Saskatchewan's first Cyclotron arrives at U of S

Construction of the cyclotron facility at the University of Saskatchewan achieved a significant milestone today with the arrival of the facility's heart: a state-of-the-art TR-24 cyclotron manufactured by Advanced Cyclotron Systems Inc. of Burnaby, B.C.

"The arrival of this versatile and technologically advanced machine is an exciting step toward realizing the dream of our federal-provincial partnership to create a new Saskatchewan resource for research, education and innovation in nuclear medicine," said Karen Chad, U of S vice-president research.

"The cyclotron facility will build upon Saskatchewan's pioneering work in nuclear medicine and adds to our cluster of cutting-edge imaging technology, providing unparalleled opportunities for research into plants, animals and humans."

The cyclotron is a particle accelerator that produces radioisotopes by bombarding target materials with high-energy protons. The Sylvia Fedoruk Canadian Centre for Nuclear Innovation (Fedoruk Centre) at the U of S will operate the cyclotron and an associated lab facility for research, innovation and training, as well as for producing medical isotopes for clinical use.

"This facility, the first in the province, will advance medical research, diagnosing diseases such as cancer, and providing radioisotopes for other areas of scientific research," said John Root, the Fedoruk Centre's interim executive director. "This powerful tool places Saskatchewan in the top tier of nuclear medicine research."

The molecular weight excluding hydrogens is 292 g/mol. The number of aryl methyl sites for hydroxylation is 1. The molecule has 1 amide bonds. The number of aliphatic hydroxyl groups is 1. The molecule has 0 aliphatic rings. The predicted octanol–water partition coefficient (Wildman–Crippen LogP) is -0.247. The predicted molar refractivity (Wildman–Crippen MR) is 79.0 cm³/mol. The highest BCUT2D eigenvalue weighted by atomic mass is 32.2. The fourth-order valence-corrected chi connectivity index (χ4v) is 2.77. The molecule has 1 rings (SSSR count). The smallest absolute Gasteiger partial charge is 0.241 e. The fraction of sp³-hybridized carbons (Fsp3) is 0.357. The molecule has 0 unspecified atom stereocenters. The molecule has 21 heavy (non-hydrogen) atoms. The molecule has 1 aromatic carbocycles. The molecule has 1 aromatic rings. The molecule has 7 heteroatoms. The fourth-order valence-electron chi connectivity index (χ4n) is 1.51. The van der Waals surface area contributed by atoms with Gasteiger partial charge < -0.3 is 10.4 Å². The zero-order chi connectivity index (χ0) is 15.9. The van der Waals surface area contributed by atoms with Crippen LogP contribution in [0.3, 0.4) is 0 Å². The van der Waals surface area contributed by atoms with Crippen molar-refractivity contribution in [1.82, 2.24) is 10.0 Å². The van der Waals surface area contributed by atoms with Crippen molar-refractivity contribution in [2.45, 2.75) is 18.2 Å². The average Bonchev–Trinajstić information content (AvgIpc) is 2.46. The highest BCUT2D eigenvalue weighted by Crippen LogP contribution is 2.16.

The cyclotron was placed by crane inside its new home on the U of S campus - a massive concrete vault adjoining a refurbished building that will house laboratory facilities to process radioisotopes produced by the cyclotron. These radioisotopes will be used in nuclear medicine, such as at the PET-CT scanner at Royal University Hospital, and for research.

Funding for the cyclotron and PET-CT scanner was announced March 4, 2011 by funding partners Western Economic Diversification Canada and the Saskatchewan government. Â Construction of the $25-million project began in June 2013 and is expected to be completed at the end of September 2014, with the facility becoming operational in October 2015.


For further information, contact:

Matthew Dalzell

Sylvia Fedoruk Canadian Centre for Nuclear Innovation


Jennifer Thoma

Media Relations Specialist

University Marketing and Communications Team

Share this story